Held in March 1974, Barranquilla, Cali, Medellín was the first exhibition at the Museo de Arte Moderno of Bogotá that clearly set out to compare regional artistic production from the position of the capital of the country. Eduardo Serrano Rueda (born 1939), who had directed the Galería Belarca from 1969 to 74, curated the exhibition. The participating artists, mostly draftsmen, were Álvaro Barrios (born 1945), Efraín Arrieta, Ramiro Gómez (born 1949), and Carlos Restrepo (born 1950) representing Barranquilla (years later, these last three artists would form the Grupo de Arte Experimental El Sindicato, 1976–79); Pedro Alcántara (born 1942), Edgar Álvarez (born 1947), Ever Astudillo (born 1948), and Phanor León (1944–2006) representing Cali; Félix Ángel (born 1949), Oscar Jaramillo (born 1947), Saturnino Ramírez (1946?2002), Javier Restrepo (1943?2008), Alberto Sierra, and Juan Camilo Uribe (1945–2005) representing Medellín.
Barranquilla, Cali, and Medellín are at a considerable distance from each other and from the capital of Colombia. The Colombian and international events held in those cities rendered the art scenes there dynamic and vigorous, while also providing venues to disseminate local art often critical of the cultural discrimination of the capital city.
In the forties, fifties, and sixties, cultural life in Barranquilla—which is on the Caribbean coast of Colombia—largely revolved around gatherings in bookstores and cafés. From 1954 to 1969, La Cueva bar was the meeting place of the Grupo de Barranquilla, whosemembers included writers Gabriel García Márquez, Álvaro Cepeda Samudio, Alfonso Fuenmayor, and German Vargas; painters and visual artists Alejandro Obregón (1920–1992), Cecilia Porras (1920–1971), Feliza Bursztyn (1933–1982), Nereo López, Enrique Grau (1920–2004), Juan Antonio Roda (1921–2003), Orlando “Figurita” Rivera, and Noé León (1907–1978); and other figures important to Colombian culture. Starting in the sixties, the graphic work and objects by artist Álvaro Barrios (born 1945) were known throughout Colombia for their relevance to contemporary conceptualist tendencies.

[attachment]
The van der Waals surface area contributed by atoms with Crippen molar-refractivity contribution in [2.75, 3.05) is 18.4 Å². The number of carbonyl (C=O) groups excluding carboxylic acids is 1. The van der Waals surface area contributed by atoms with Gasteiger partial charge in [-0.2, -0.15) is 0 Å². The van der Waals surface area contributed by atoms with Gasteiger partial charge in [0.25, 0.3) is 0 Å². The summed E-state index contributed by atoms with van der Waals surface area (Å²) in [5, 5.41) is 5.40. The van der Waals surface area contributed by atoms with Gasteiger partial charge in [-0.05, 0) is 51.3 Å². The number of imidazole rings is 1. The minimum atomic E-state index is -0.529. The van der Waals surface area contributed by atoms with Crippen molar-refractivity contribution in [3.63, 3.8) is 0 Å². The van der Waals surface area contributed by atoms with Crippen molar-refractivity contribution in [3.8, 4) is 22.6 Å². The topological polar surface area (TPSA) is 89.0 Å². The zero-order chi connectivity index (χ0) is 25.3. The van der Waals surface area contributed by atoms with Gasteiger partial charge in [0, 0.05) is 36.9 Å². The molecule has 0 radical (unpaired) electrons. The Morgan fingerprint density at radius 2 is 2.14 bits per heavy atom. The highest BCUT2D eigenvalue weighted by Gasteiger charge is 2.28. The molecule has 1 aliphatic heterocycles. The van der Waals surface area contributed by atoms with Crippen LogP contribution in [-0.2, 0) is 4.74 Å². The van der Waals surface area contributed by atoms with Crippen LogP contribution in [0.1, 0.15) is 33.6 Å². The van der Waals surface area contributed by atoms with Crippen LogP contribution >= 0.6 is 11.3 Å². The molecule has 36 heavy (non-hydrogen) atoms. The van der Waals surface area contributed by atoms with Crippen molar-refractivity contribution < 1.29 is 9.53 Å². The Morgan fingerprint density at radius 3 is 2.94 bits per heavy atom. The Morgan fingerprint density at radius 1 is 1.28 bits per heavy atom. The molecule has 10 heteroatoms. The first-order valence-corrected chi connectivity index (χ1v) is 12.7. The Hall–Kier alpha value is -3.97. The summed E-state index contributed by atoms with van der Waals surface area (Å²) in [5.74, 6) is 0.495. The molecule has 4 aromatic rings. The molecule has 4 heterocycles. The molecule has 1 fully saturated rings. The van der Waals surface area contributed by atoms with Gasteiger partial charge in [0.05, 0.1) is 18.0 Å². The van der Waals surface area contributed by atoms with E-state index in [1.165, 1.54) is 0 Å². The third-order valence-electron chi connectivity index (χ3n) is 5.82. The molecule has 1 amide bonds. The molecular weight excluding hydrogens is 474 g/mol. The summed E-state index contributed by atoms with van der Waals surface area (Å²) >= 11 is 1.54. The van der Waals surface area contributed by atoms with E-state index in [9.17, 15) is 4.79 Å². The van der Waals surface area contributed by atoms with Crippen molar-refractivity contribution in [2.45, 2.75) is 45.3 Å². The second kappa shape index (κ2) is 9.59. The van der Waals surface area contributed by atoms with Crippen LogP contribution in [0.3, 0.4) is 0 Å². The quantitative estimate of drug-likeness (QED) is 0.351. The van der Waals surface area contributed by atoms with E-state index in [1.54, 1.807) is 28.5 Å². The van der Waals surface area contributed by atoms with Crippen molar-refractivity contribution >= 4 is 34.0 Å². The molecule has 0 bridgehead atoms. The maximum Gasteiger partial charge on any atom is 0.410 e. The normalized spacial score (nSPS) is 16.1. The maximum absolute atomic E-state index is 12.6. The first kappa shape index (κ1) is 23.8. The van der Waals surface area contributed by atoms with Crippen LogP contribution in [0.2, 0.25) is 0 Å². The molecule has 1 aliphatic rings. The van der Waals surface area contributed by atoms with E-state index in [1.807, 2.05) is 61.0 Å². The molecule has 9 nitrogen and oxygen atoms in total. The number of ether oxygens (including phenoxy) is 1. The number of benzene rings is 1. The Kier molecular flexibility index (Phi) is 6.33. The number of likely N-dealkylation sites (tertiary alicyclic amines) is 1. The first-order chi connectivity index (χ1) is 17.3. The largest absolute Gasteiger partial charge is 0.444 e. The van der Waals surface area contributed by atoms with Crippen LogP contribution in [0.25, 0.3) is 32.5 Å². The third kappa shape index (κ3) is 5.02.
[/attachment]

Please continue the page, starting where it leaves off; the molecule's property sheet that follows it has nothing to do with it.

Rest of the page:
Cali—which is the capital of the department of Valle del Cauca in southern Colombia—was the site of three events that proved very significant to artists active in the seventies: the Festivales de Arte (started in 1961); the Festival de Arte de Vanguardia (1964–66)—organized by Pedro Alcántara in conjunction with what were called the nadaístas,an oppositional movement that eschewed any sort of artistic or literary tradition in Colombia—an event formulated as a reaction to the government-sponsored Festival de Arte; and the Bienal Americana de Artes Gráficas (1971, 1973, 1976, 1981, and 1986 editions) supported by the Museo de Arte Moderno La Tertulia of Cali and Cartón de Colombia, a private company.
Medellín—capital of the department of Antioquia located in the Central Andes—gave rise to a generation of artists with novel proposals for the Colombian art scene. The city supported them by means of events like the Bienal Iberoamericana de Pintura de Coltejer (1968, 1970, 1972, and 1981 editions) intended as a venue for discussion of new tendencies in international art.